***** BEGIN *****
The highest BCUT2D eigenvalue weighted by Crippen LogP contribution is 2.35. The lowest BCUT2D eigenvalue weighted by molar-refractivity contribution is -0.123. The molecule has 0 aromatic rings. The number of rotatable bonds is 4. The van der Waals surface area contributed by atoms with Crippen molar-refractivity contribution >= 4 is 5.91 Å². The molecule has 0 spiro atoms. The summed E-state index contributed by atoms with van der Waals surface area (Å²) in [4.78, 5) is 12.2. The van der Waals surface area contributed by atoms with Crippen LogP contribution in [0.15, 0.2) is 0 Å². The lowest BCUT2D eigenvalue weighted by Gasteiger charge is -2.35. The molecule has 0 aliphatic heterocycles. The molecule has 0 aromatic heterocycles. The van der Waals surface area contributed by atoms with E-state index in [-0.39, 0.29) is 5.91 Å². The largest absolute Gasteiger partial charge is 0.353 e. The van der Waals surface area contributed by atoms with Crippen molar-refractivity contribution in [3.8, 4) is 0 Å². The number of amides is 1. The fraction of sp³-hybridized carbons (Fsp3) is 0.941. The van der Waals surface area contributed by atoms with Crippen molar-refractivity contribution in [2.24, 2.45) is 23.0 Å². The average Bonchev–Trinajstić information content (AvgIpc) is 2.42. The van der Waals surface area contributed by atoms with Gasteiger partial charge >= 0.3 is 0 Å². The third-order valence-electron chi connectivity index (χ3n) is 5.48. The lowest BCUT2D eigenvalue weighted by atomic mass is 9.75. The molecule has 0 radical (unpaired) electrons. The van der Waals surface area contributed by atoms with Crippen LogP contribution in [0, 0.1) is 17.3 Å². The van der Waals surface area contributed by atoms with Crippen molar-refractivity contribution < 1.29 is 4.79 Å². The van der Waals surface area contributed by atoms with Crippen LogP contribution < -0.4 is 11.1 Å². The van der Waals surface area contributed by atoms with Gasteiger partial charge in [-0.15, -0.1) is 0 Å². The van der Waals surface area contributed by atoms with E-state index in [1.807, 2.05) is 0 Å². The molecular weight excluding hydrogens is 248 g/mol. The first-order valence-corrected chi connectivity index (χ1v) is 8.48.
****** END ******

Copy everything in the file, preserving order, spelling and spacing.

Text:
The highest BCUT2D eigenvalue weighted by Crippen LogP contribution is 2.35. The lowest BCUT2D eigenvalue weighted by molar-refractivity contribution is -0.123. The molecule has 0 aromatic rings. The number of rotatable bonds is 4. The van der Waals surface area contributed by atoms with Crippen molar-refractivity contribution >= 4 is 5.91 Å². The molecule has 0 spiro atoms. The summed E-state index contributed by atoms with van der Waals surface area (Å²) in [4.78, 5) is 12.2. The van der Waals surface area contributed by atoms with Crippen LogP contribution in [0.15, 0.2) is 0 Å². The lowest BCUT2D eigenvalue weighted by Gasteiger charge is -2.35. The molecule has 0 aliphatic heterocycles. The molecule has 0 aromatic heterocycles. The van der Waals surface area contributed by atoms with E-state index in [-0.39, 0.29) is 5.91 Å². The largest absolute Gasteiger partial charge is 0.353 e. The van der Waals surface area contributed by atoms with Crippen molar-refractivity contribution in [3.8, 4) is 0 Å². The number of amides is 1. The fraction of sp³-hybridized carbons (Fsp3) is 0.941. The van der Waals surface area contributed by atoms with Crippen molar-refractivity contribution in [2.24, 2.45) is 23.0 Å². The average Bonchev–Trinajstić information content (AvgIpc) is 2.42. The van der Waals surface area contributed by atoms with Gasteiger partial charge >= 0.3 is 0 Å². The third-order valence-electron chi connectivity index (χ3n) is 5.48. The lowest BCUT2D eigenvalue weighted by atomic mass is 9.75. The molecule has 0 radical (unpaired) electrons. The van der Waals surface area contributed by atoms with Crippen LogP contribution in [0, 0.1) is 17.3 Å². The van der Waals surface area contributed by atoms with Crippen molar-refractivity contribution < 1.29 is 4.79 Å². The van der Waals surface area contributed by atoms with Crippen LogP contribution < -0.4 is 11.1 Å². The van der Waals surface area contributed by atoms with Gasteiger partial charge in [-0.15, -0.1) is 0 Å². The van der Waals surface area contributed by atoms with E-state index in [1.807, 2.05) is 0 Å². The molecular weight excluding hydrogens is 248 g/mol. The first-order valence-corrected chi connectivity index (χ1v) is 8.48.